But it's not just Hannity — Trump sidekick Sen. Lindsey Graham (R-S.C.) tweeted last week about assassinating Putin, bringing bipartisan condemnation. Meanwhile, Trump's former secretary of state, Mike Pompeo, has gone in a few days from praising Putin as a "capable statesman" to suddenly calling for Taiwan to be recognized as an independent state. That's a move that would create troubles, or even a possible war, with China at the worst possible moment. Trump doesn't just have bad ideas. He gets bad advice.

He's got that weird relationship with Putin. You don't have to believe in "collusion" to note this. Before he became president, Trump praised Putin when asked about Russia's penchant for murdering journalists: "He's running his country, and at least he's a leader, you know unlike what we have in this country."

During the 2016 campaign, he openly called on Russia to release dirt on Hillary Clinton. And who can forget the 2018 Helsinki summit, where Trump sided with Putin against his own intelligence agencies about Russia's meddling in the presidential election? It doesn't take a conspiracy theory, just the known public record, to think something is off about all this. Biden's loyalties at least have the appearance of being a little more straightforward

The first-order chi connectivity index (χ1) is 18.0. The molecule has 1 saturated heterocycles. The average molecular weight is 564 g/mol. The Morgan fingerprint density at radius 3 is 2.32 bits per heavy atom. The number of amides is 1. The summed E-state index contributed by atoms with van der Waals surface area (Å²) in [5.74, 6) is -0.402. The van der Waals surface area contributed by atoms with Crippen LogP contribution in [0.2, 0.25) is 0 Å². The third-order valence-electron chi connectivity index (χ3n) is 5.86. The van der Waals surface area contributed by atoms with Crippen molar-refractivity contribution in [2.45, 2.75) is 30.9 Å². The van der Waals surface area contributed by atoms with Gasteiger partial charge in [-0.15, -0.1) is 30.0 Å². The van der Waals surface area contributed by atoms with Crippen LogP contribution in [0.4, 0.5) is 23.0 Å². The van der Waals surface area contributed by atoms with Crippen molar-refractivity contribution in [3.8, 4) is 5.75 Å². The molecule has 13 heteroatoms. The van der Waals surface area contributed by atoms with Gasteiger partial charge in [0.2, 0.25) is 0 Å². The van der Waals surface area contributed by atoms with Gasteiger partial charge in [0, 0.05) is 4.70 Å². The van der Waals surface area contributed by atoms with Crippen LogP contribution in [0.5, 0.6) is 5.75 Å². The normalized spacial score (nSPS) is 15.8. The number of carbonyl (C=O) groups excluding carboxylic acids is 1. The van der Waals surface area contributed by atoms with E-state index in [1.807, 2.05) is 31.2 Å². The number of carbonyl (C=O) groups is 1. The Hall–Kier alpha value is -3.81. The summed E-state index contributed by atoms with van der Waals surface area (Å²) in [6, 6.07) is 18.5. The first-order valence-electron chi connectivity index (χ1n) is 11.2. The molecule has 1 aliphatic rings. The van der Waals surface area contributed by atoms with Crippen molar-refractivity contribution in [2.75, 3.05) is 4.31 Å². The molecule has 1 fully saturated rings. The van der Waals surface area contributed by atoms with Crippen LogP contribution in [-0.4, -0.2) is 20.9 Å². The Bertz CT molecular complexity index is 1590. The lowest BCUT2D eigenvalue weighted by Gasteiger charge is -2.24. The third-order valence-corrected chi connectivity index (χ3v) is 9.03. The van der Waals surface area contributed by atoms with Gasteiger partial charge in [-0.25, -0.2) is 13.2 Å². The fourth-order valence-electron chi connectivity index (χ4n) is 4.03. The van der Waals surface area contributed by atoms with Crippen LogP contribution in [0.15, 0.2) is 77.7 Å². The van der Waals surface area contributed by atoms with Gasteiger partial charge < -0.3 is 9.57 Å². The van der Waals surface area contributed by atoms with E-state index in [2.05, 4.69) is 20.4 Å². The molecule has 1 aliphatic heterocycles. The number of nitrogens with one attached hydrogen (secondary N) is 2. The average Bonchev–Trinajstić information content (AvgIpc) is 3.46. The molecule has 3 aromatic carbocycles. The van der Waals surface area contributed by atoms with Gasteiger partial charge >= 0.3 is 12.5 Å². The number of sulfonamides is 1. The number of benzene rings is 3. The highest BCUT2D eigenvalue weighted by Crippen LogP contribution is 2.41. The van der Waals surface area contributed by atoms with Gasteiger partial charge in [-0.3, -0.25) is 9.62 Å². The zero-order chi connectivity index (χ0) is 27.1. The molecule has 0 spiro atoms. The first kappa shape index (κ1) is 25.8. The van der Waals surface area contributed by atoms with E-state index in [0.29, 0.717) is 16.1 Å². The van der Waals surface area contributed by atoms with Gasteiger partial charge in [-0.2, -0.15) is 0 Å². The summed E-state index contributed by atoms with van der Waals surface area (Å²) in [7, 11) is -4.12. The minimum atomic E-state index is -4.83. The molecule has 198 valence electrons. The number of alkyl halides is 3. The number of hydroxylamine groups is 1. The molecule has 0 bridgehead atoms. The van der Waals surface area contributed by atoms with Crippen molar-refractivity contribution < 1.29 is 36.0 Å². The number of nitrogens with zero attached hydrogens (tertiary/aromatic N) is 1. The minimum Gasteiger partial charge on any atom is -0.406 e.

Finally, there's the nuclear question.

One of the chief arguments against electing Trump in the first place was that a bloviating narcissist like him should never, ever have access to atomic weaponry

That was true even when the risk of war with Russia seemed low-to-nonexistent. Now? It could be catastrophic. Not just because Trump is so given to unpredictable impulses, but also because Putin — who has been happy to raise the specter of Armageddon over the last few weeks — might find his own trigger finger made more itchy by Trump's less-than-steady behavior. For the sake of all humanity, the situation calls for more cool heads rather than fewer, and that's just not what Trump brings to the table. Thank God he's not president right now.